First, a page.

Ambassador from Poland: Who Is Ryszard Schnepf?
Since September 2012, Poland has had a new man in Washington, DC, a former professor of Latin American history and culture who once taught college in the U.S. Ryszard Schnepf formally presented his credentials to President Obama on January 14, 2013, succeeding former ambassador Robert Kupiecki, who served from February 2008 to July 2012. Schnepf is concurrently accredited as ambassador to the Bahamas.
Born September 22, 1951, in Warsaw, Poland, Schnepf earned an M.A. in History at Warsaw University in 1974 and a PhD in History at the Institute of History of the Polish Academy of Sciences in 1979 with a dissertation on the history of Latin America.
Commencing his academic career, Schnepf was assistant professor of History in the Iberian Studies Department at Warsaw University from 1978 to 1991, rising to vice chair of the department. He also visited the U.S. during this period to take a visiting professorship lecturing in Polish history at Indiana University for the 1982-1983 academic year.
After the fall of the pro-Russian communist government in 1989, Schnepf became involved in politics and diplomacy, putting his knowledge of Latin America to good use by serving as ambassador of Poland to Uruguay and Paraguay from 1991 to 1996. Back in Warsaw, Schnepf served as deputy director and chief of protocol in the office of Prime Minister Jerzy Buzek from 1998 to 2000.
Schepf then served two consecutive ambassadorships, first as ambassador to Spain from 2000 to 2001, and then as ambassador to Costa Rica, resident in San José and concurrently accredited to Belize, Guatemala, Honduras, Nicaragua, Panama and El Salvador, from 2001 to 2004.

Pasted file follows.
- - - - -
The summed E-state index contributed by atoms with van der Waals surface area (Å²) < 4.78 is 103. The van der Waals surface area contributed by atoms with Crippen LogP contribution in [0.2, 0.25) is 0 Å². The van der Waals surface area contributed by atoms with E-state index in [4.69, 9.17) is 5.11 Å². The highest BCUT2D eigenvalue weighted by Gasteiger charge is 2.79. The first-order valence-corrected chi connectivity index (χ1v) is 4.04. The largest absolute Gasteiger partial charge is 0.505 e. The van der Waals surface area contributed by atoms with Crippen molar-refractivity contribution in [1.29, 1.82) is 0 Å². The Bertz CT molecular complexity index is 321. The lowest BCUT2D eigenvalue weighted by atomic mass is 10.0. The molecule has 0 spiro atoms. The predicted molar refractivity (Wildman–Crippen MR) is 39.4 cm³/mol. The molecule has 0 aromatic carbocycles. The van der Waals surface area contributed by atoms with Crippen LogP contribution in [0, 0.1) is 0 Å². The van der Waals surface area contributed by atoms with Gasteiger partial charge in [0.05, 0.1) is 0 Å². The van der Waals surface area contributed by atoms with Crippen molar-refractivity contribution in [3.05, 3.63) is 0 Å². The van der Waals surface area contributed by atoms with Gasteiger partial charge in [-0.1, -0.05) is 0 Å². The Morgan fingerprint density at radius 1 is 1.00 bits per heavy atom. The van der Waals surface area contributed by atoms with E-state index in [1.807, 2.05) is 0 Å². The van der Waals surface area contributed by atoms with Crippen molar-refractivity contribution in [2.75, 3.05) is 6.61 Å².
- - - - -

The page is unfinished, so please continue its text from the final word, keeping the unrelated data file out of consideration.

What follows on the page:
From 2005 to 2008, Schnepf served in a series of positions based in Warsaw, first, in 2005, as the Foreign Ministry's plenipotential representative for the organization of the 25th anniversary celebration of the Solidarność/Solidarity Labor Union movement that toppled the Cold War regime. Schnepf served as secretary of state for foreign relations and security in the office of Prime Minister Kazimierz Marcinkiewicz from October 31, 2005 to June 1, 2006, when he was forced to resign over comments he made in support of a controversial gas pipeline project connecting Russia with Germany, although some said that he was simply caught in an internal power struggle.
Schnepf’s exile from government did not last long, and he served from late 2006 to 2007 as the Foreign Ministry’s plenipotentiary for Global Threats, and as undersecretary of state in the Ministry of Foreign Affairs from November 2007 to November 2008.
In December 2008, Schnepf returned to serve a second stint as ambassador to Spain, resident in Madrid and this time concurrently accredited to the tiny Pyrenees principality of Andorra (pop.: 85,000), remaining until July 2012, when he was appointed to be the next ambassador to the U.S.
Ryszard Schnepf is married to Dorothy Wysocka-Schnepf, a prominent broadcast journalist in Poland, and they have a daughter, Antonia Felicidad. Schnepf speaks Polish, Russian, Spanish, English and Italian.
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